Nobel Peace Prizes

Peace Price laureates Nadia Murad and Dr. Denis Mukwege pose with their medals during the Nobel Peace Prize Ceremony in Oslo, Norway, on Dec. 10.

On Monday, Nadia Murad and Dr. Denis Mukwege received the 2018 Nobel Peace Prize for their “efforts to end the use of sexual violence as a weapon of war.” The day also marked the 70th anniversary of the adoption of the Universal Declaration of Human Rights, and was a stark reminder of the war of religious intolerance on women worldwide.

Murad is one of nearly 6,000 young Yezidi women who were sexually enslaved by the Islamic State of Iraq and Syria (ISIS). She is also a survivor. And her courageous fight is not only about the freedom of those girls — nearly 1,500 have yet to be found — and their recovery; it is also about her right to be a Yezidi.

Around the world, women and young girls are fighting for their lives against religious intolerance.

Another recent recipient of the Nobel Peace Prize, Malala Yousefzai, exemplifies this same struggle.

In a world where religious intolerance, hate, and extremism are allowed to fester, women and children will always be at risk.

Following her release, Murad became an outspoken advocate for the Yezidi community, a religious minority that has faced brutal violence and systemic genocide at the hands of ISIS and other extremist groups.

The Islamic State also targeted other groups, including Christians, Shia Muslims, and Sunni Muslims who did not adhere to their radical ideology.

Murad’s brave public testimony about her enslavement made it personal for all who heard her story — and we were compelled to act.

I visited Iraq just after the genocide began. My Yezidi friends handed me their cellphones when the girls who had been captured called, screaming for help.

While it was in a different language, their cries for someone to rescue them were unmistakable.

I knew we had to do something.

Following the Islamic State’s attacks in 2014, my organization, Hardwired, brought another young survivor to the U.S. to testify before Congress about her ordeal.

She claimed she had been held by an American fighting with ISIS. And we launched an educational campaign to help these young women who we called Brave Ones.

It was the first time they had ever been taught that they had rights. The ISIS militants had only told them they were infidels, devil worshipers, and deserved to be treated as slaves.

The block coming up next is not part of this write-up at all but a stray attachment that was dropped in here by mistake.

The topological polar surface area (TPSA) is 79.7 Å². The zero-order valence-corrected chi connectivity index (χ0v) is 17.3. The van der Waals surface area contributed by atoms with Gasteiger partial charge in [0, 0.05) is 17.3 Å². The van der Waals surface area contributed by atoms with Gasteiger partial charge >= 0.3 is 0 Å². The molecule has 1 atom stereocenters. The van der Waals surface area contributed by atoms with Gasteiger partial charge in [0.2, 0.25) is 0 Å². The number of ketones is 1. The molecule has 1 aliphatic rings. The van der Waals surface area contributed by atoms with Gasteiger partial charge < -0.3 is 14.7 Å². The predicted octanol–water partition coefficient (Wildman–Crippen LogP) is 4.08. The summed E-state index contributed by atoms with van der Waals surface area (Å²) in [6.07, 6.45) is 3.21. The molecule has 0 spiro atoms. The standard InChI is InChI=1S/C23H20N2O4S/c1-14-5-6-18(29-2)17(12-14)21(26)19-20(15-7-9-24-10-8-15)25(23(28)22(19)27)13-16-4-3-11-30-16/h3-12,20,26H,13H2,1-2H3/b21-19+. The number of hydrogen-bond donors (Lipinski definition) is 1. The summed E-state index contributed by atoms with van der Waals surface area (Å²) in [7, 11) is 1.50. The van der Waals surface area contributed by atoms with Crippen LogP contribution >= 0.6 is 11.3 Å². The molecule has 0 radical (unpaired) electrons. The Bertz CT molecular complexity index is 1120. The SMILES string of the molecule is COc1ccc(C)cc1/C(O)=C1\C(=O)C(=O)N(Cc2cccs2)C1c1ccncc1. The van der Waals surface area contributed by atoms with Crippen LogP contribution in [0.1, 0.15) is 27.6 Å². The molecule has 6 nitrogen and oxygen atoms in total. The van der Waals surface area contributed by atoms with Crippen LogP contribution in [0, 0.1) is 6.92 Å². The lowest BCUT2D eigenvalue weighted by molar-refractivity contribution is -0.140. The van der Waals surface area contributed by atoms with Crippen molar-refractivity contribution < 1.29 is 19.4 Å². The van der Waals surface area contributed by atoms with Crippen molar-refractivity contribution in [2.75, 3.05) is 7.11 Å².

Then, Hardwired worked with dozens of leaders from affected communities to support reconciliation efforts and promote greater respect for the rights of religious minorities across Iraq.

For the first time, leaders of diverse faiths learned how to seek religious freedom for themselves and for one another. They were united in their mission.

One of the leaders we trained is a judge who is now in charge of sentencing the militants responsible for committing these heinous atrocities. The judge has stood behind his commitment to bring Murad and many others justice.

On his phone, he carries an image of his 17-year-old brother who was unable to escape being beheaded by ISIS. “If I do not stand up for religious freedom and justice, this is the reality that awaits every person in Iraq.”

Justice is important, but the judge has shared that without religious freedom, Iraq will never change. “Never again” will happen again. And he is right.

Nadia Murad will tell you that this is the 73rd genocide against her people.

But religious freedom is not just the hope for women and children and people of every faith in Iraq — it is the hope of the world for people to be able to live in peace.

When Hardwired began to teach about religious freedom to children in Iraq who had escaped the genocide, every one of them changed their view of women.

They were not just willing to defend people of different beliefs, they recognized the inherent human dignity and equality of one another, and women and girls were more respected.

Teachers who witnessed their students playing games beheading other children are now learning how to overcome the things they have seen and heard ISIS do, and learning how to defend one another.

Who knows, maybe the next Nobel Peace Prize recipients will include one of those children, who, instead of growing up to hate and kill, will grow up to defend women and people of other faiths and prevent the next genocide from happening.

To end the war of religious intolerance on women, we need more brave ones like these to help people of all beliefs live in peace with one another worldwide.

Tina Ramirez is the founder and president of Hardwired and has traveled extensively to Iraq. She is the author of “Iraq: Hope in the Midst of Darkness” and previously served as a foreign policy adviser to the U.S. Congress and founder of the Congressional International Religious Freedom Caucus. Contact her at tina@hardwiredglobal.org.

Commenting is limited to Times-Dispatch subscribers. To sign up, click here.
If you’re already a subscriber and need to activate your access or log in, click here.

Load comments

You must be a full digital subscriber to read this article You must be a digital subscriber to view this article.